As airports go, Ninoy Aquino International Airport (Naia) Terminal 1 is “one of the world’s 10 worst airports and the worst in Asia in 2010.” As a resort destination that people search on Google, “The Philippines ranked on top of a list of ‘resorts’ that people all over the world look for on Google.com” and “The Philippines was the highest-ranked country from Asia.”

What that means, I guess, is that tourists want to come here for the Philippines’ resorts, but hate the airport when they get here.

On the Google list, the Philippines topped; Fiji, South Africa, India, Singapore, the United States, Trinidad and Tobago, Iraq, Canada and Namibia.

On the list of worst airports, the Philippines came in at No. 5, below Charles de Gaulle and Beauvais in Paris, France; Moscow’s Sheremetyevo, and Los Angeles International Airport. The winners were Singapore’s Changi, Incheon in Korea, Hong Kong, Amsterdam’s Schiphol and Munich, Germany’s airport. Is there any reason why the best airports are those frequently used by Filipino tourists and overseas workers?

There is no reason to dispute the Google list, although searching for vacation destinations in Iraq may be a little premature.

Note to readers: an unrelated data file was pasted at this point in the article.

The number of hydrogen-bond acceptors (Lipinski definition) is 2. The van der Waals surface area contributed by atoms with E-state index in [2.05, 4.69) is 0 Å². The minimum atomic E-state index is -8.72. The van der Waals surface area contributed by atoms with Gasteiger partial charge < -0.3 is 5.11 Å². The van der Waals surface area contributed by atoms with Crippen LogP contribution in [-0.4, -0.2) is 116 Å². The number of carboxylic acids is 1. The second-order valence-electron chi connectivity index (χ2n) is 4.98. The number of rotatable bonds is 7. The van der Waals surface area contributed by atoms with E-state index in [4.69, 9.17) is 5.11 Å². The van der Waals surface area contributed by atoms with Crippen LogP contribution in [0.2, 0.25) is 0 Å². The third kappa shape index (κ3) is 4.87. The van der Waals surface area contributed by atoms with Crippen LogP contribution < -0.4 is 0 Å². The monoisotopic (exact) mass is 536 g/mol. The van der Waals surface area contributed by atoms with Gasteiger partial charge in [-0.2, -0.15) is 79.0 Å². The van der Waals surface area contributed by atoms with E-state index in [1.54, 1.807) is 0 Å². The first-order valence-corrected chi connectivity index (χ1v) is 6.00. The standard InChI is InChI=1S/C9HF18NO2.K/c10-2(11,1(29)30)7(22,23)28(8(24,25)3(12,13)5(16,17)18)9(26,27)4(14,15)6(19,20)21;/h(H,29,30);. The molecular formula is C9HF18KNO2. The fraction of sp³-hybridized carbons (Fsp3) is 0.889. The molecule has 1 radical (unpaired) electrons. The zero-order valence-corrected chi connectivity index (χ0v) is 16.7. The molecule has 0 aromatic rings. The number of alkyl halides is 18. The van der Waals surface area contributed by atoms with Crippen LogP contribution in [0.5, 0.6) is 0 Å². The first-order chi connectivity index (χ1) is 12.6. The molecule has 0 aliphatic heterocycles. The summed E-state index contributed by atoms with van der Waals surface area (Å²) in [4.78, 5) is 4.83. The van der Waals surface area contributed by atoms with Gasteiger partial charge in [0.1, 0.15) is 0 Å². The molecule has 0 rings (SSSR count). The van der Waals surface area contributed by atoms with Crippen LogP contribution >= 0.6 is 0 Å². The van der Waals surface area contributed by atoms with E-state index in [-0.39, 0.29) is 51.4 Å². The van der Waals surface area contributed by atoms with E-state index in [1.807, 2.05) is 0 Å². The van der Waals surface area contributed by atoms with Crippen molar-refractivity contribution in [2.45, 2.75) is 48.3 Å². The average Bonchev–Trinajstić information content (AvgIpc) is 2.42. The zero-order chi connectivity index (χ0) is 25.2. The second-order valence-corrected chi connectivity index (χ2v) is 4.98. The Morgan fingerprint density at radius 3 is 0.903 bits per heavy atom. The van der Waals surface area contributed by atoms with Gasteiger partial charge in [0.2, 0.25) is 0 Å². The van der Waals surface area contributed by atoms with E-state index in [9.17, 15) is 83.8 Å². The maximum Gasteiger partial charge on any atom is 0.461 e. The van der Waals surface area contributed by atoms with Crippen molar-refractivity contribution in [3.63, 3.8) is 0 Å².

As far as airports go, it is not surprising to see Manila’s Terminal 1 on the “worst” list. But then again, personally, I have been in about 50 airports around the world, and I think they are all about the same with good and bad qualities. In Moscow, back in the days of the Soviet Union, instead of a prayer room was an area where you could read free literature about how wonderful the communist state was doing. I flew there from Singapore on the national carrier Aeroflot. The flight was delayed for three hours waiting for the wife of some important Soviet official who was finishing her Singapore shopping spree. So much for the equality of the “worker’s paradise.”

I was intrigued, though, why Manila would rank higher (or lower on the “worst” list) than Los Angeles.

The negative reviews about our airport came from a web site called sleepinginairports.net, which bills itself as “The Guide to Sleeping in Airports,” “For travelers who are really on a budget and are looking for a way to skim a few bucks off their travel expenses, why not consider sleeping in an airport?”

I do not know about you, but looking for and evaluating an airport for its sleeping qualities is just about the last thing I want to do. Sleeping in an airport is what you do when your hotel checkout time is 2 p.m. and the flight leaves at midnight. Or when you have a three-hour layover to change flights at 3 a.m. to get to Manila before dinnertime.